New Report Highlights Ways to Strengthen Key Relationships in Auditing
Stronger communications and cooperation among three key players in the financial statement auditing process could help avoid potential tensions and pay big dividends in improved risk management, according to a report released jointly in March by the Center for Audit Quality (CAQ) and The Institute of Internal Auditors (The IIA).
Intersecting Roles: Fostering Effective Working Relationships Among External Audit, Internal Audit, and the Audit Committeehighlights examples of such strong communications and cooperation from organizations across the country, with a focus on building a clearer understanding of what external auditors require to be able to use the work of internal audit, and when it is not appropriate to use that work.
The report, based on a series of autumn 2014 roundtable discussions, shares best practices and strategies in three important areas:
- Creating a more productive and efficient external audit process within the constructs of regulatory requirements;
- Fostering better communication between internal and external auditors to build more effective working relationships; and
- Introducing enterprise risk management to an organization.
Commentary: A High-Tech, Dynamic, Expanding Profession
The public company auditing profession is poised to play a greater and more vital role in our economy and markets than ever before, writes Cindy Fornelli in a March 2015 LinkedIn Influencer post. Fornelli cites "the promise of a new normal for auditing," which is becoming particularly evident in areas such as data analytics and sustainability.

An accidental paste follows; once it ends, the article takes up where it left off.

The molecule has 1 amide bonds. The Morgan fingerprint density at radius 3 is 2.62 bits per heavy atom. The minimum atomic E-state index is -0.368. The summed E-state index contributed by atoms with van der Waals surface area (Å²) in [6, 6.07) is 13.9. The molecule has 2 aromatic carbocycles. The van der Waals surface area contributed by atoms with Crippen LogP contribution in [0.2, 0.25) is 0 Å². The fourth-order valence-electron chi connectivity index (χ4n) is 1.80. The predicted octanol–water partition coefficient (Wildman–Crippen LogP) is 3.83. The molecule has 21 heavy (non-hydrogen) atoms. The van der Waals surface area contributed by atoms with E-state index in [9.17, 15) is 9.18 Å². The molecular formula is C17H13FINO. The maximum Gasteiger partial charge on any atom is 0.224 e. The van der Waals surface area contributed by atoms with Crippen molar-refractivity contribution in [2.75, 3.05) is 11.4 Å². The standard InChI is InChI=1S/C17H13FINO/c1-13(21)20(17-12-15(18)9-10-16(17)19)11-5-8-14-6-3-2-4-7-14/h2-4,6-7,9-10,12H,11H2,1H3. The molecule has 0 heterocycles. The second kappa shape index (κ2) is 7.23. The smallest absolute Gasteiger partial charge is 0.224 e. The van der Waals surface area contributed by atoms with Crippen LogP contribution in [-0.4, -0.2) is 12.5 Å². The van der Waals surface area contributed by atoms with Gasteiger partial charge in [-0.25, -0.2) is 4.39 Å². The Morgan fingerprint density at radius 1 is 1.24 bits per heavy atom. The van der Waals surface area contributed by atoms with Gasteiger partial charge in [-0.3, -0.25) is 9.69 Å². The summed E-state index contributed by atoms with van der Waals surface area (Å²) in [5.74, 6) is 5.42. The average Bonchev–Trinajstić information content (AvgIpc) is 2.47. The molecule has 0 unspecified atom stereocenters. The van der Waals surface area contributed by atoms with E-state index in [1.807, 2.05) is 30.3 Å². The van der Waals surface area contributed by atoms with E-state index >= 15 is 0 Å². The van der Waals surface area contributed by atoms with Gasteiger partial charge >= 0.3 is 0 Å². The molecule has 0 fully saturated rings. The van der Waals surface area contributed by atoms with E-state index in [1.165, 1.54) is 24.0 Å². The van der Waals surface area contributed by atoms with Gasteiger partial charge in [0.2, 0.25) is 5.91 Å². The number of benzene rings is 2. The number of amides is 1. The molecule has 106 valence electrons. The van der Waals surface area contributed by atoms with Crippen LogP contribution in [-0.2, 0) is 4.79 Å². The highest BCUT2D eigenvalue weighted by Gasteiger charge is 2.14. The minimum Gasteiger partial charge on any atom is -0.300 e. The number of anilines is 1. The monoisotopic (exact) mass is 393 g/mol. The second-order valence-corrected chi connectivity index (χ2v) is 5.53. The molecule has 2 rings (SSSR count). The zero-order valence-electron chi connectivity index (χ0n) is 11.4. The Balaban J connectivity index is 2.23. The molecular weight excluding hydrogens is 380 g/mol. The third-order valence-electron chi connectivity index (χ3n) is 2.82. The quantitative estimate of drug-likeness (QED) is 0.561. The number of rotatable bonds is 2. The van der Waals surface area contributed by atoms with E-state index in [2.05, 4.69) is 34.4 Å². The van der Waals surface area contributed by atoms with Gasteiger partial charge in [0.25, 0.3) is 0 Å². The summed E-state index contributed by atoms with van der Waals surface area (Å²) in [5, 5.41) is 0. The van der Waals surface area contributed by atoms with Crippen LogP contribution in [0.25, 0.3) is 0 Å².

Fornelli sees potential positives in this expansion. "For one," she writes, "audit firms can leverage experience and insights to build a broader base of knowledge that can improve the quality of audits."
As the profession grows and changes, Fornelli suggests it will remain well grounded by key forces. One among them is a regulatory framework featuring "a number of provisions to support auditor independence, objectivity, and skepticism." The profession also benefits, she notes, from the extensive policies, processes, and systems that firms have developed to improve audit quality and monitor for potential conflicts of interest on audit engagements.
CAQ/Weinberg Center Event on the "Auditor of the Future"
The dynamism and potential expansion of the public company auditing profession will be front and center at a May 5 event, "The Auditor of the Future," hosted by the CAQ and the John L. Weinberg Center for Corporate Governance at the University of Delaware. At the event, a panel of top experts will bring to bear regulatory, investor, auditor, audit committee, and legal perspectives on the fundamental question of whether auditors should be asked to provide assurance—or opine to the audit committee and board—on more than financials. How far will the auditor's responsibility go, and at what point do auditors need new skills to provide this assurance? To what extent will the audit committee and board be able to rely on assurances beyond the traditional area of auditors' expertise?